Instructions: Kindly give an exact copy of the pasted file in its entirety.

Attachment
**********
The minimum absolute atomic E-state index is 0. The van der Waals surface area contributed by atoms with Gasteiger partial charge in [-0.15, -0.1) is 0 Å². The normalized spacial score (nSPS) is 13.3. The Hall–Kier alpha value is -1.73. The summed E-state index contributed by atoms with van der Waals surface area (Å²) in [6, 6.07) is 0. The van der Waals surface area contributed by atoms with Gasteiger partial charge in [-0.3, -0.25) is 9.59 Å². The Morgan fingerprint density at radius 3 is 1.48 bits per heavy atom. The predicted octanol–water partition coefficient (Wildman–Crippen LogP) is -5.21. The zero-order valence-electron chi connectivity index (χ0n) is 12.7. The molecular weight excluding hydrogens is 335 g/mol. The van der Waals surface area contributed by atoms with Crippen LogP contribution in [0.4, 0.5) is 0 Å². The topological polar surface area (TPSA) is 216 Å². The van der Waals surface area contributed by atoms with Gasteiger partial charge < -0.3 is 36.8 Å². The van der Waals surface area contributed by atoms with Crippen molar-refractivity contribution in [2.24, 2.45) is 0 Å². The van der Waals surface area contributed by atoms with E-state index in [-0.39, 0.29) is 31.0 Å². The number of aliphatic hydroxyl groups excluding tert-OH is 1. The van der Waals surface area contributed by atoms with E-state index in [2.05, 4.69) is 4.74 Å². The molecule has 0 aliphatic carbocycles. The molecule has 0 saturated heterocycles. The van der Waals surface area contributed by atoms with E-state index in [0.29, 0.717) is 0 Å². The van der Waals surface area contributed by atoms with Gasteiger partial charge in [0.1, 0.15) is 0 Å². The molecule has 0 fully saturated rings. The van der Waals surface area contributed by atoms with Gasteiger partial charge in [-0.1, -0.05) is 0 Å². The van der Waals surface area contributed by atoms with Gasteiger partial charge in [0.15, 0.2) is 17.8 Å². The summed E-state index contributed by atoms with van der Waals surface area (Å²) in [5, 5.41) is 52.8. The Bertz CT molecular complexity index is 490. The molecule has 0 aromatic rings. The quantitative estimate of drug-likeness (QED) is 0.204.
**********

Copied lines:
The minimum absolute atomic E-state index is 0. The van der Waals surface area contributed by atoms with Gasteiger partial charge in [-0.15, -0.1) is 0 Å². The normalized spacial score (nSPS) is 13.3. The Hall–Kier alpha value is -1.73. The summed E-state index contributed by atoms with van der Waals surface area (Å²) in [6, 6.07) is 0. The van der Waals surface area contributed by atoms with Gasteiger partial charge in [-0.3, -0.25) is 9.59 Å². The Morgan fingerprint density at radius 3 is 1.48 bits per heavy atom. The predicted octanol–water partition coefficient (Wildman–Crippen LogP) is -5.21. The zero-order valence-electron chi connectivity index (χ0n) is 12.7. The molecular weight excluding hydrogens is 335 g/mol. The van der Waals surface area contributed by atoms with Crippen LogP contribution in [0.4, 0.5) is 0 Å². The topological polar surface area (TPSA) is 216 Å². The van der Waals surface area contributed by atoms with Gasteiger partial charge < -0.3 is 36.8 Å². The van der Waals surface area contributed by atoms with Crippen molar-refractivity contribution in [2.24, 2.45) is 0 Å². The van der Waals surface area contributed by atoms with E-state index in [-0.39, 0.29) is 31.0 Å². The number of aliphatic hydroxyl groups excluding tert-OH is 1. The van der Waals surface area contributed by atoms with E-state index in [2.05, 4.69) is 4.74 Å². The molecule has 0 aliphatic carbocycles. The molecule has 0 saturated heterocycles. The van der Waals surface area contributed by atoms with E-state index in [0.29, 0.717) is 0 Å². The van der Waals surface area contributed by atoms with Gasteiger partial charge in [0.1, 0.15) is 0 Å². The molecule has 0 fully saturated rings. The van der Waals surface area contributed by atoms with Gasteiger partial charge in [-0.1, -0.05) is 0 Å². The van der Waals surface area contributed by atoms with Gasteiger partial charge in [0.15, 0.2) is 17.8 Å². The summed E-state index contributed by atoms with van der Waals surface area (Å²) in [5, 5.41) is 52.8. The Bertz CT molecular complexity index is 490. The molecule has 0 aromatic rings. The quantitative estimate of drug-likeness (QED) is 0.204.